Publisher: Apress
Authors: Joel Spolsky
Rating: 5/5
Customer opinion - 5 stars out of 5
Definitely worth the price of admission...

Apress was kind enough to send me a review copy of Joel On Software by Joel Spolsky. Spolsky is the creator of the website http://www.joelonsoftware.com, where he waxes eloquent on issues related to software and software development. As the head of his own company, Fog Creek Software, he brings both a technical and a business perspective to many of his essays.

This is the latest in a trend of books based on a compilation of a person's blog writing. In Joel On Software, a selection of important and insightful entries over the last four years are gathered and presented in a single volume. In some ways, it's a selective "best of..." book that distills down the writings that the author feels are still worth examining. This could be due to truths that haven't changed or to show how much things *have* changed since the original entry. You could say why read the book, as you can get it all on the web site. True, but you don't get the opportunity to have the writer add any clarification based on hindsight.

Joel will make you think about issues you've likely ignored, and he'll also teach you a few things in the process. For instance, you may think you know everything about Unicode, but count on some new stuff in the essay "The Absolute Minimum Every Software Developer Absolutely, Positively Must Know About Unicode and Character Sets (No Excuses!)". And if you want to understand the two methods of growing your business, read "Ben & Jerry's vs. Amazon". Really good stuff to ponder...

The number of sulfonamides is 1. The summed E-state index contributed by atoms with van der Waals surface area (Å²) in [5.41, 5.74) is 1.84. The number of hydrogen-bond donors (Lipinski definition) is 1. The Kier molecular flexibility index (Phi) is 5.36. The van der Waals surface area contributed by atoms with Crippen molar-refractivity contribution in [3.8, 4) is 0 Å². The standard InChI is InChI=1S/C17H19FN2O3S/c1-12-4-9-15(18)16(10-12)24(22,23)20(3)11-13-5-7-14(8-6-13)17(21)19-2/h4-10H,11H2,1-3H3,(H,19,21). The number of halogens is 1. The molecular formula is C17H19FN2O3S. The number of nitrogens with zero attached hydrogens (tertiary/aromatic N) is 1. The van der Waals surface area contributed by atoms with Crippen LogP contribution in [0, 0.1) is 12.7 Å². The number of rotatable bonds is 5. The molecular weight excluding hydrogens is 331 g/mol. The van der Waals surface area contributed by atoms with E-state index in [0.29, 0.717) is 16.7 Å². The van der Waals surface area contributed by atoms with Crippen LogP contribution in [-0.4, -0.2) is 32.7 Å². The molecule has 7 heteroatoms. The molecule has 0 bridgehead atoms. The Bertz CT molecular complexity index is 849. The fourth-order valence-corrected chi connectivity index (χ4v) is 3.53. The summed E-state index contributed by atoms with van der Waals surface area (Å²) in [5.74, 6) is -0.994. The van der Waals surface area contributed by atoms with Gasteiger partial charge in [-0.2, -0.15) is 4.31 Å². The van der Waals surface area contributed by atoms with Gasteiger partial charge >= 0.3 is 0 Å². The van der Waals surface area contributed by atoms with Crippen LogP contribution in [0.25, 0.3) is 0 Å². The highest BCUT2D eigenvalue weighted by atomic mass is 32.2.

This book will challenge, encourage, upset, and entertain you. Spolsky knows his stuff, and he's got the war wounds to prove it. This book is worth the price of admission...

Product: Book - Hardcover
Title: BGP Design and Implementation
Publisher: Cisco Press
Authors: Randy Zhang, Micah Bartell
Rating: 5/5
Customer opinion - 5 stars out of 5
Great resource for BGP!

BGP Design and Implementation (Zhang, Bartell Cisco Press, 2004, ISBN 1-58705-109-5) is a valuable addition to the literature on BGP. The book really shines by providing content that is not available in any other volume that I am aware of. This book provides an advanced look at BGP and is not for someone without prior knowledge of BGP. This book is aimed more at an engineer with a Service Provider, a large enterprise with a complex BGP network, or an individual pursuing the CCIE certification.